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Dennison v. Harrington

United States District Court, D. Hawaii

November 3, 2016

IAN DENNISON, #A1026519, Plaintiff,
v.
SCOTT HARRINGTON, et al., Defendants.

          ORDER DISMISSING AMENDED COMPLAINT WITH LEAVE TO AMEND

          J. Michael Seabright, Chief United States District Judge

         Before the court is pro se Plaintiff Ian Dennison's first amended prisoner civil rights Complaint (“FAC”). Dennison names Waiawa Correctional Facility (“WCF”) Warden Scott Harrington, and WCF correctional officers Lieutenant Anthony Monteilh and Armitage (collectively, “Defendants”) in their individual capacities. He alleges Defendants violated his rights to due process and equal protection regarding disciplinary proceedings that occurred in December 2015.

         For the following reasons, the FAC is DISMISSED for failure to state a cognizable claim for relief. See 28 U.S.C. §§ 1915(e)(2) & 1915A(b). Dennison is granted leave to amend to correct the deficiencies discussed below, on or before November 28, 2016.

         I. BACKGROUND

         A. Procedural History

         On July 11, 2016, Dennison commenced this action by filing the original Complaint and an informal request to proceed in forma pauperis (“IFP”). ECF Nos. 1 and 2. Dennison claimed that Defendants denied him due process and equal protection under the law when they falsely charged him with being intoxicated at WCF, denied his request to introduce evidence at his disciplinary proceedings, found him guilty, transferred him to the Halawa Correctional Facility (“HCF”), denied his grievance appeal, and increased his classification status. He alleged these acts resulted in the Hawaii Paroling Authority's (“HPA”) decision to deny him parole in January 2016 and impose additional conditions for early release.

         On August 2, 2016, the court granted Dennison's amended IFP application. See ECF Nos. 5 and 6.

         On August 16, 2016, the court dismissed the original Complaint with leave to amend, for Dennison's failure to state a claim. Order, ECF No. 7. Specifically, Dennison's claims against WCF and his damages claims asserted against Harrington, Monteilh, and Armitage in their official capacities were dismissed with prejudice. Dennison's due process and equal protection claims were dismissed without prejudice, with explicit notice of their legal deficiencies. See Order, ECF No. 7. Dennison was granted until September 16, 2016, to file an amended complaint.

         On September 19, 2016, Dennison filed the FAC presently before the court on screening.[1] ECF No. 8. The FAC's allegations are substantially similar to those in the original Complaint, although it provides more detail and Dennison attaches several exhibits to the FAC to support his claims. Dennison realleges due process and equal protection claims against Harrington, Monteilh, and Armitage in their individual capacities only.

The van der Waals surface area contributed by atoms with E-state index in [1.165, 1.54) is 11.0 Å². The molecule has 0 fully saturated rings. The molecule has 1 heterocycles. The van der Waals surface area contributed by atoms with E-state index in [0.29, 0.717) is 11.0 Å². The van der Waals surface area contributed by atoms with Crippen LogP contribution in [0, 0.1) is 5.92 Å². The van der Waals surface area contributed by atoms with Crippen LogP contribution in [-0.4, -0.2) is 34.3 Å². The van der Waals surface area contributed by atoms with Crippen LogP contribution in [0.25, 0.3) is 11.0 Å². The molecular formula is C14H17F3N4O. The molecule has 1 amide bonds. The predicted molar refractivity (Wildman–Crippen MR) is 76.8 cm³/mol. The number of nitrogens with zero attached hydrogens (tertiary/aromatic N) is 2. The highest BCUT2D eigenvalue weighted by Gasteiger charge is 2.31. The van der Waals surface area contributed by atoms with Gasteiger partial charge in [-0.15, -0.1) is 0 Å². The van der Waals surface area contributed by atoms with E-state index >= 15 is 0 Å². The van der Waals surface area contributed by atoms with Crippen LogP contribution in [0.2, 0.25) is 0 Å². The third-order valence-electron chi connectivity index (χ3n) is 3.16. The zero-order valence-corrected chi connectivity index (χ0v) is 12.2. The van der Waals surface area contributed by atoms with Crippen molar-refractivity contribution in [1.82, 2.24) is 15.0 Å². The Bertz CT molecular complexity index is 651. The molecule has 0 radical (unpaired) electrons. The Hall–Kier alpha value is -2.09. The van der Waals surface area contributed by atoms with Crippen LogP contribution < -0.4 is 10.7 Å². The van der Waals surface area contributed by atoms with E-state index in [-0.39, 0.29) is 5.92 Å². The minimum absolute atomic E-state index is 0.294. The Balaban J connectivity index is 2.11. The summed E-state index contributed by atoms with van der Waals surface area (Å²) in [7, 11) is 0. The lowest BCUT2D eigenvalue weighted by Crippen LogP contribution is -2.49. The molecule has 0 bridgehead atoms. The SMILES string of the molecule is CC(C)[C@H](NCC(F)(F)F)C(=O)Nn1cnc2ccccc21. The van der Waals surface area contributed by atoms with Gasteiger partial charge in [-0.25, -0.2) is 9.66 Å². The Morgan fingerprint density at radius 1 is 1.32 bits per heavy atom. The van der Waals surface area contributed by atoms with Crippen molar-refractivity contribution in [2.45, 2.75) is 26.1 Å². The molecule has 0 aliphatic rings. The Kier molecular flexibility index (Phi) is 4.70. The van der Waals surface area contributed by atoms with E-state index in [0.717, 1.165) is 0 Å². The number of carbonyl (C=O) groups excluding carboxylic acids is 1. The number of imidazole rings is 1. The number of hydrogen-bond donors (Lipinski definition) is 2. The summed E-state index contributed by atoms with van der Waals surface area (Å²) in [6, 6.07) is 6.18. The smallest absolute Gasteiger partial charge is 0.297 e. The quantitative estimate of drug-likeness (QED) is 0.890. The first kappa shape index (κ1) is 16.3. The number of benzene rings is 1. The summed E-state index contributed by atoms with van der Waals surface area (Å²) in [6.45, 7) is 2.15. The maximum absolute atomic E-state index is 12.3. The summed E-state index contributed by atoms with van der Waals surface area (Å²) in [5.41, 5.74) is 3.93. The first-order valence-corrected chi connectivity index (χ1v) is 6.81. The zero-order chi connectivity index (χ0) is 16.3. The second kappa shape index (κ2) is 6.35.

B. Allegations in the FAC[2]

         On November 18, 2015, Officer Armitage and several other unidentified officers encountered Dennison and inmate Nowicke in WCF building 9B E. Armitage suspected Dennison was intoxicated because his eyes were red and glassy, his speech was slurred, and he was unsteady. See FAC, ECF No. 8, PageID #72. Armitage instructed Dennison to pack his belongings and go to the medical unit where medical staff questioned him. Dennison provided a urine sample, that he asserts tested negative for drugs. Dennison was then placed in segregation at WCF.

         On November 19, 2015, Dennison was transferred to the HCF administrative segregation unit to await a disciplinary hearing.

         On November 20, 2015, Dennison received a Notice of Report of Misconduct and Hearing, that charged him with violation of DPS Policy and Procedure COR13.03 4.0.3 a.7(9), which prohibits:

Possession, introduction, manufacturing or use of any narcotic paraphernalia, drugs, intoxicants, synthetic drug composition or alcoholic beverages not prescribed for the individual by the medical staff, which includes any form of being intoxicated.

         Lieutenant Monteilh investigated these charges.

         On December 10, 2015, Monteilh chaired Dennison's disciplinary hearing. At the hearing, three officers testified that Dennison had appeared intoxicated on November 18, 2016, because (1) his eyes were red and glassy; (2) he was shaking, unsteady, confused, and dazed; and (3) his speech was slurred. Monteilh denied Dennison's request to introduce his medical records. Dennison alleges these records would have shown that he had been treated several times before the incident for irritated, red eyes (due to allergies) at HCF and WCF, thus, explaining why his eyes were red.

         On December 17, 2015, Monteilh found Dennison guilty and sanctioned him to thirty-days on “lockdown.” FAC, ECF No. 8, PageID #71. Dennison was credited with his twenty-two days in administrative segregation and served the remaining eight days in HCF Special Holding. He was released from Special Holding on December 18, 2015.

         On February 3, 2016, Warden Harrington upheld Monteilh's decision and denied Dennison's grievance appeal. Id., PageID #75.

         On or about February 8, 2016, the HPA denied Dennison parole based, at least in part, on this misconduct. See id., PageID #80. The HPA recommended that Dennison participate in all “recommended programs, i.e., work furlough and etc., ” and scheduled another parole hearing for January 2017. Id.

         On April 4, 2016, Dennison's third-step appeal was denied. Id., PageID #78.

         Dennison seeks expungement of the disciplinary report, damages, and a new parole hearing.

         II. ...


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